Emu Oil Institute
Emu Oil & Ichtyosis
What is Ichthyosis?
Ichthyosis is a disorder of keratinization. The term literally means resembling "Fish Skin". The Ichthyoses are a family of skin diseases with the shared characteristic that each causes the skin to build up and scale. The degree of scaling can vary, from mild dry skin to severe heavy scaling. Ichthyosis scaling can be very painful, can restrict the body's range of movement, cause deep cracks or fissures at the joints, and affect hearing. Some say it can be inherited or acquired. In a typical case, the skin is dry and rough, with small grayish brown scales, usually found on the exterior surfaces of the limbs.
Ichthyosis involves development of dry, scaly skin. It is usually most severe over the legs but may also involve the arms, hands, and trunk in some cases. It is usually associated with many fine lines over the palm of the hand and the condition is often more noticeable in the winter. Associations with ichthyosis may be: atopic dermatitis, keratosis pilaris or other skin disorders.
Acquired ichthyosis (Ichthyosis Vulgaris) is usually produced by extreme degrees of nutritional deficiency, AIDS, cancer and leprosy. Dermatologists have recognized more than 25 types of ichthyosis, however, there are just a handful of main types: Lamellar Ichthyosis, Congenital Ichthyosiform Erythroderma (CIE), Epidermyloytic Hyperkeratosis (EH or EHK), X-linked Ichthyosis and Ichthyosis Vulgaris. With the exception of Ichthyosis Vulgaris, Ichthyosis is a very rare disease.
" Positive Health Clinic" in India provides the following causes of Ichthyosis:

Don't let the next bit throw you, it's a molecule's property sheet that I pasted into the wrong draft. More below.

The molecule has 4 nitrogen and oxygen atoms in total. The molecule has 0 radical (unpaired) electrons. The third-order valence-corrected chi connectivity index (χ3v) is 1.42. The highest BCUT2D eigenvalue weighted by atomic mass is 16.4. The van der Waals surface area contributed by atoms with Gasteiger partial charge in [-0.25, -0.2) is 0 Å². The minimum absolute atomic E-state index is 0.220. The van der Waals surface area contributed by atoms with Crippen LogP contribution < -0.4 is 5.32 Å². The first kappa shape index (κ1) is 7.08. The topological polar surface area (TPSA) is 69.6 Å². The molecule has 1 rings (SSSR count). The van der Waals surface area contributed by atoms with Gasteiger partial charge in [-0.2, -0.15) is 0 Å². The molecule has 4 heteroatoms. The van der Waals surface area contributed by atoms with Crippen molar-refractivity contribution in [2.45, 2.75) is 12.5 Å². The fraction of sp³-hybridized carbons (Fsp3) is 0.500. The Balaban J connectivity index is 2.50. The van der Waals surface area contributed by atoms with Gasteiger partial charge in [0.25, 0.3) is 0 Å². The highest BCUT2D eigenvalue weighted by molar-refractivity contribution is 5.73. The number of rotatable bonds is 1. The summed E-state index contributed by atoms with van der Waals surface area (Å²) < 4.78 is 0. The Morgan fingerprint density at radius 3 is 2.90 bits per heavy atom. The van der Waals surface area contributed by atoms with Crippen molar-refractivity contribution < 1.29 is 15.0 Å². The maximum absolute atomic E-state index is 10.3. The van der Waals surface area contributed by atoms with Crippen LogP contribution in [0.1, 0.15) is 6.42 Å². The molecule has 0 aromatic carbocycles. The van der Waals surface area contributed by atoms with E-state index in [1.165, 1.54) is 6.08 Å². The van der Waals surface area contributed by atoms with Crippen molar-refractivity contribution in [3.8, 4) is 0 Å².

Other health professionals claim that Ichthyosis is strictly a genetic defect, and can only be inherited - they state you cannot "catch" ichthyosis.
How does Ichthyosis Progress?
Your skin is your body's largest organ. The normal skin cycle is renewing, dying and shedding - with the average skin cell lifespan being 14 days. With Ichthyosis, the skin does not shed as it normally would, but rather, builds up.
There is little reliable data
on the incidence of ichthyosis. Most figures are informed estimates,
with the margin of error large. Best guesstimates are that more than one
million Americans are affected by ichthyosis, and more than 16,000
babies are born each year with one of this family of genetic skin
diseases, thus qualifying ichthyosis as a rare disease. If you have this
condition, be aware that your children are at risk for developing it.
How is Ichthyosis Treated?
There currently is no cure for ichthyosis. Intensive localized moisturizing may reduce symptoms. Caring for ichthyosis is very labor-intensive - spending lots of hours every week bathing, scrubbing the skin in an effort to shed some of the scales, and keeping the skin heavily moisturized. Caring for ichthyosis is as much about looking good as feeling good.
The use of mild, non-drying soaps – such as Emu oil soaps – is encouraged. Frequent hydration of the skin is encouraged, and since Emu oil is a "tissue nutrient" and helps "feed the skin" Emu oil can help keep the skin moist and softened. Immediately after bathing, apply a generous amount of Emu oil to the skin and allow to penetrate. Then, apply Emu oil to the affected areas several times a day for added moisturization.
Helpful Hints for Ichthyosis Sufferers
* Do not take hot baths or showers, they dry out the skin. Use warm to cool water.
* Do not rub the skin dry after you bathe. Blot your skin gently, then immediately apply Emu oil as a moisturizer.
* Living in a warm climate often improves ichthyosis.